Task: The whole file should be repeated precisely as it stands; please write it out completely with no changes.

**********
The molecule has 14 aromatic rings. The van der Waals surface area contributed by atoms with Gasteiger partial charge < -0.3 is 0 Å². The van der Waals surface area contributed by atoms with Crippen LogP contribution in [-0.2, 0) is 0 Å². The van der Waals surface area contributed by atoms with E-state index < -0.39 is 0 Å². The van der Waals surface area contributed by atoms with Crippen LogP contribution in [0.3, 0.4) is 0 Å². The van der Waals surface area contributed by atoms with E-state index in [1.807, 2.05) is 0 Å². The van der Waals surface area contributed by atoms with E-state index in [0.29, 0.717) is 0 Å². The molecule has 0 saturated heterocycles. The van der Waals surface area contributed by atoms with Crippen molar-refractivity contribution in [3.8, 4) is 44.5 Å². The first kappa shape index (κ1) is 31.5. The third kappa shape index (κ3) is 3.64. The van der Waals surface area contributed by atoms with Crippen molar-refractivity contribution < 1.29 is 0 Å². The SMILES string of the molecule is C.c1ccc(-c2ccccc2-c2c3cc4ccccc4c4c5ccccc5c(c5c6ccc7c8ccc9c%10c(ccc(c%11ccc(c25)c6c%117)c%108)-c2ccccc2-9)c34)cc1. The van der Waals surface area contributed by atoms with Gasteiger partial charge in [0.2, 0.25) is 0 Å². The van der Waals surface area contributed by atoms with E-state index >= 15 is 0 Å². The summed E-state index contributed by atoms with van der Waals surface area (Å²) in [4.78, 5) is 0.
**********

The molecule has 14 aromatic rings. The van der Waals surface area contributed by atoms with Gasteiger partial charge < -0.3 is 0 Å². The van der Waals surface area contributed by atoms with Crippen LogP contribution in [-0.2, 0) is 0 Å². The van der Waals surface area contributed by atoms with E-state index < -0.39 is 0 Å². The van der Waals surface area contributed by atoms with Crippen LogP contribution in [0.3, 0.4) is 0 Å². The van der Waals surface area contributed by atoms with E-state index in [1.807, 2.05) is 0 Å². The van der Waals surface area contributed by atoms with E-state index in [0.29, 0.717) is 0 Å². The molecule has 0 saturated heterocycles. The van der Waals surface area contributed by atoms with Crippen molar-refractivity contribution in [3.8, 4) is 44.5 Å². The first kappa shape index (κ1) is 31.5. The third kappa shape index (κ3) is 3.64. The van der Waals surface area contributed by atoms with Crippen molar-refractivity contribution < 1.29 is 0 Å². The SMILES string of the molecule is C.c1ccc(-c2ccccc2-c2c3cc4ccccc4c4c5ccccc5c(c5c6ccc7c8ccc9c%10c(ccc(c%11ccc(c25)c6c%117)c%108)-c2ccccc2-9)c34)cc1. The van der Waals surface area contributed by atoms with Gasteiger partial charge in [0.2, 0.25) is 0 Å². The van der Waals surface area contributed by atoms with E-state index >= 15 is 0 Å². The summed E-state index contributed by atoms with van der Waals surface area (Å²) in [4.78, 5) is 0.